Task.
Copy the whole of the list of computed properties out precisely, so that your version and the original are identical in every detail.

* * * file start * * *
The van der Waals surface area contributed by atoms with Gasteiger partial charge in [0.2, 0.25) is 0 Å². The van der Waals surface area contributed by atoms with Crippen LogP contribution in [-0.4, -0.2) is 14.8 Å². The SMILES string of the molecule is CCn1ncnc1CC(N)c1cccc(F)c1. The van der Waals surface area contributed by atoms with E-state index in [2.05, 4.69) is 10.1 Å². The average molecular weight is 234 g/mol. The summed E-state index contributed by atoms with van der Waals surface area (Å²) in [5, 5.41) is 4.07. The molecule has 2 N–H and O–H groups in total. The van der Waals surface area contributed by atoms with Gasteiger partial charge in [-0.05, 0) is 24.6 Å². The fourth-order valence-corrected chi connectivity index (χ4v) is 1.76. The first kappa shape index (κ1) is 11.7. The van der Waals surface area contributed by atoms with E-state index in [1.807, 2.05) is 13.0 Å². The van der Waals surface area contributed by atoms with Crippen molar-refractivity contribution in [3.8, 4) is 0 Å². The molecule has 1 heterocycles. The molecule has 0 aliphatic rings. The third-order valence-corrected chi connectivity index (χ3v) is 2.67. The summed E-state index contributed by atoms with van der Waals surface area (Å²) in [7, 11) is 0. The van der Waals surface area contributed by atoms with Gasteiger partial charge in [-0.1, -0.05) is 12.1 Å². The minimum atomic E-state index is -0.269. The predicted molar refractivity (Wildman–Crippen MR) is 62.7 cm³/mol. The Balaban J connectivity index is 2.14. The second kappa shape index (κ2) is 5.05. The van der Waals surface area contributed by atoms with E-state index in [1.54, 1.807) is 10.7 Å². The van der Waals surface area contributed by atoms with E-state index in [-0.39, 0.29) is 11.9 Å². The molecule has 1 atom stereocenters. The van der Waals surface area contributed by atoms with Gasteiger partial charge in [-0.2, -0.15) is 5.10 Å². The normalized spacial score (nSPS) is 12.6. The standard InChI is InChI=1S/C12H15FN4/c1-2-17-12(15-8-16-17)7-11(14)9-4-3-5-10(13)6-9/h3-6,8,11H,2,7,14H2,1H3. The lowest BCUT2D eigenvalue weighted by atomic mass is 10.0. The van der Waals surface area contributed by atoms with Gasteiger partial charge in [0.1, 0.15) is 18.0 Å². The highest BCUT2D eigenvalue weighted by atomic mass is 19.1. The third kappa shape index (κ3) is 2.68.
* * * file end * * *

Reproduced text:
The van der Waals surface area contributed by atoms with Gasteiger partial charge in [0.2, 0.25) is 0 Å². The van der Waals surface area contributed by atoms with Crippen LogP contribution in [-0.4, -0.2) is 14.8 Å². The SMILES string of the molecule is CCn1ncnc1CC(N)c1cccc(F)c1. The van der Waals surface area contributed by atoms with E-state index in [2.05, 4.69) is 10.1 Å². The average molecular weight is 234 g/mol. The summed E-state index contributed by atoms with van der Waals surface area (Å²) in [5, 5.41) is 4.07. The molecule has 2 N–H and O–H groups in total. The van der Waals surface area contributed by atoms with Gasteiger partial charge in [-0.05, 0) is 24.6 Å². The fourth-order valence-corrected chi connectivity index (χ4v) is 1.76. The first kappa shape index (κ1) is 11.7. The van der Waals surface area contributed by atoms with E-state index in [1.807, 2.05) is 13.0 Å². The van der Waals surface area contributed by atoms with Crippen molar-refractivity contribution in [3.8, 4) is 0 Å². The molecule has 1 heterocycles. The molecule has 0 aliphatic rings. The third-order valence-corrected chi connectivity index (χ3v) is 2.67. The summed E-state index contributed by atoms with van der Waals surface area (Å²) in [7, 11) is 0. The van der Waals surface area contributed by atoms with Gasteiger partial charge in [-0.1, -0.05) is 12.1 Å². The minimum atomic E-state index is -0.269. The predicted molar refractivity (Wildman–Crippen MR) is 62.7 cm³/mol. The Balaban J connectivity index is 2.14. The second kappa shape index (κ2) is 5.05. The van der Waals surface area contributed by atoms with E-state index in [1.54, 1.807) is 10.7 Å². The van der Waals surface area contributed by atoms with E-state index in [-0.39, 0.29) is 11.9 Å². The molecule has 1 atom stereocenters. The van der Waals surface area contributed by atoms with Gasteiger partial charge in [-0.2, -0.15) is 5.10 Å². The normalized spacial score (nSPS) is 12.6. The standard InChI is InChI=1S/C12H15FN4/c1-2-17-12(15-8-16-17)7-11(14)9-4-3-5-10(13)6-9/h3-6,8,11H,2,7,14H2,1H3. The lowest BCUT2D eigenvalue weighted by atomic mass is 10.0. The van der Waals surface area contributed by atoms with Gasteiger partial charge in [0.1, 0.15) is 18.0 Å². The highest BCUT2D eigenvalue weighted by atomic mass is 19.1. The third kappa shape index (κ3) is 2.68.